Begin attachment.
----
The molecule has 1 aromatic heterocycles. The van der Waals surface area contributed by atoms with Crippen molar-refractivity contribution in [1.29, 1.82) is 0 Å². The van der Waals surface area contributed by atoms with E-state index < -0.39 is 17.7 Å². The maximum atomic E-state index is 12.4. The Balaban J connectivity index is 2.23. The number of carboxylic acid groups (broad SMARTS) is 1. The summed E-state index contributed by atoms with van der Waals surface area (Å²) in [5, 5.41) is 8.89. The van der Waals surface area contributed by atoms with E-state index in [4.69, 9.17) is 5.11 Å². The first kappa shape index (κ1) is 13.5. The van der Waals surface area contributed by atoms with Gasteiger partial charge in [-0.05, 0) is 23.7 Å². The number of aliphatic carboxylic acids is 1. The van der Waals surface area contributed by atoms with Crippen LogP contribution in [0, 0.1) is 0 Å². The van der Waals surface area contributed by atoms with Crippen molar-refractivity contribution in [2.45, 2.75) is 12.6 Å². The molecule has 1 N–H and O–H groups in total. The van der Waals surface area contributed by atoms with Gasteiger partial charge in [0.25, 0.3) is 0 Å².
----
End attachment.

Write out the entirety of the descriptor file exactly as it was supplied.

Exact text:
The molecule has 1 aromatic heterocycles. The van der Waals surface area contributed by atoms with Crippen molar-refractivity contribution in [1.29, 1.82) is 0 Å². The van der Waals surface area contributed by atoms with E-state index < -0.39 is 17.7 Å². The maximum atomic E-state index is 12.4. The Balaban J connectivity index is 2.23. The number of carboxylic acid groups (broad SMARTS) is 1. The summed E-state index contributed by atoms with van der Waals surface area (Å²) in [5, 5.41) is 8.89. The van der Waals surface area contributed by atoms with E-state index in [4.69, 9.17) is 5.11 Å². The first kappa shape index (κ1) is 13.5. The van der Waals surface area contributed by atoms with Gasteiger partial charge in [-0.05, 0) is 23.7 Å². The number of aliphatic carboxylic acids is 1. The van der Waals surface area contributed by atoms with Crippen LogP contribution in [0, 0.1) is 0 Å². The van der Waals surface area contributed by atoms with Crippen molar-refractivity contribution in [2.45, 2.75) is 12.6 Å². The molecule has 1 N–H and O–H groups in total. The van der Waals surface area contributed by atoms with Gasteiger partial charge in [0.25, 0.3) is 0 Å².